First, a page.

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My Response to the Government’s consultation Adoption and Fostering: Tackling Delay

November 4, 2012

My response is given as a member of an Adoption Panel since 1990 and an adoptive mother since 1980.

Smaller Adoption Panels

The Government are proposing to reduce the size of Panels to five members maximum with a quorum of three.  The thinking behind this is that smaller Panels will reduce delay and will be less likely to intimidate prospective adopters.  Currently there are about ten members on the average Panel and they include the Chair, a medical advisor, social work members, one of whom is required for a quorum and independent members like myself.

This is the part of the document I’m most concerned about.  Three people, the minimum proposed required quorum, is a very small number to decide on the lifetime future of a child.  I fear a press backlash playing up the feeling that these decisions were taken by a small number of people ‘playing God’.

I am unaware that the size of Panels (in Essex) has ever led to delay.  On the contrary, where there are a larger number of members it’s easier to find a quorum when people are off sick or away on holiday.

Moreover, will the quorum of three be required to include at least one social work member and at least one independent member?  I believe both perspectives are crucial to robust decision making.  However, if each is required then the difficulty of finding a correctly composed Panel may lead to more delay not less.

In addition, attendance at our Panels includes a medical adviser, an agency adviser and a minute-taker.  Each of these plays a vital role though, currently, only the medical adviser is a member of Panel.  I would be very loathe to lose any of these perspectives but a small number of Panel members would make this inevitable.  If, on the other hand, it is not proposed to limit the number of non-Panel members present, then the point about intimidating prospective adopters needs to be considered in the light of this.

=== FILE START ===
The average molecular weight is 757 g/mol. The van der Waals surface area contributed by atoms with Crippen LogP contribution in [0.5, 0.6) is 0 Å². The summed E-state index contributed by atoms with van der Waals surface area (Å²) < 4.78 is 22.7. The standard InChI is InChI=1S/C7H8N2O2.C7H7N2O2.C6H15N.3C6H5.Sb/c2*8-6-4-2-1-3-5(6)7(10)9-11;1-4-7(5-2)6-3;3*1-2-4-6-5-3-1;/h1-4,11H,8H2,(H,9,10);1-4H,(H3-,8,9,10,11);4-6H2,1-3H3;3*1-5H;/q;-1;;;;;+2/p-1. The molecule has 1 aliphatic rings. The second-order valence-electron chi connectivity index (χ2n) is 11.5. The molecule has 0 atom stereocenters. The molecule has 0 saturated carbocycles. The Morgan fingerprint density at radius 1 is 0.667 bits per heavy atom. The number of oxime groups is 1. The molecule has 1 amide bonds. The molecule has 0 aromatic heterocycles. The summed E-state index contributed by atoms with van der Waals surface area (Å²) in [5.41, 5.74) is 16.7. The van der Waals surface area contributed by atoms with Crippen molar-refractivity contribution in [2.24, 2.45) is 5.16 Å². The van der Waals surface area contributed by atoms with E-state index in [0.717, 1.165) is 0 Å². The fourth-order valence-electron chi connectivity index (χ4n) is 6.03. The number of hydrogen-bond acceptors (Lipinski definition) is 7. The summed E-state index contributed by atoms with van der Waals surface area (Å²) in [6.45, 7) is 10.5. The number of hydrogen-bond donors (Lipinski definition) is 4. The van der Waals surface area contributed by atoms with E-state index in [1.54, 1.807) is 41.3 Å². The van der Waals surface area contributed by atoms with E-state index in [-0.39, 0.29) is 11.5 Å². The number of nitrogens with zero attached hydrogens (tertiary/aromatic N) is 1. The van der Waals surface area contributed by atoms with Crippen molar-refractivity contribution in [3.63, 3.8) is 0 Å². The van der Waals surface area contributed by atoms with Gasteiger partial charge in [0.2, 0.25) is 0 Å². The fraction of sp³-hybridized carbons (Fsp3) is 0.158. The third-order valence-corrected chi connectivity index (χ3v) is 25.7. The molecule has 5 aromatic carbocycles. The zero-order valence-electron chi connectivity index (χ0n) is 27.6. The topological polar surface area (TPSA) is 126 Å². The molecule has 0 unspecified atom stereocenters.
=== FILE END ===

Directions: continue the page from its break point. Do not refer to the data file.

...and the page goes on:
My experience leads me to believe that the intimidation issue is not particularly significant.  Prospective adopters are preparing to take on responsibility for children, often very needy children.  To sit in a room with up to ten other people for an hour or so hardly seems like an unacceptable experience.  Certainly not compared to childbirth!  Once they are parents, adopters will have to do many worse things, often involving strangers and/or professionals.  I don’t think many adopters would agree that this requirement was material in their feelings about the assessment process.

Two Stage Process

The Government are introducing a two stage process to adoption assessment.  In the first stage, people will register interest, get the necessary CRB etc checks completed and do some e-learning preparation.  I am concerned that there is no proposal for anyone to meet prospective adopters at this stage.  It will surely be important to explain the nature of modern adoption to people at the beginning of Stage One to prevent false expectations and hopes which may not be realisable.  This is currently done through information evenings which fulfil a very important role.  I can see why this stage is being removed to prevent delay but information sessions do help get rid of many myths about how modern adoption works.

I am also worried that, at this stage, many couples come to adoption with ideas about contact with birth families which are out of sync with reality and which preparation groups almost always help to overcome.  If preparation groups don’t happen until Stage Two, I’m worried that these ideas may persist for longer and therefore lead to children with a requirement for contact (ie most children) being harder to place.

Fast track assessment for foster carers and previous adopters

This seems like an excellent idea.  It does seem a bit ridiculous to go through the whole assessment process again for adopters who went through the system two or three years ago or for foster carers who are proposing to adopt children they have cared for for many years.  However, The fast track procedure should not be used, in my opinion, for anyone whose previous approval is over five years old.  A lot changes in five years, the previous adoption may have caused a lot of family disruption and stress, family members may have left or joined the family.  An approval which is over five years old is an approval of people who have changed so much it is surely worth very little.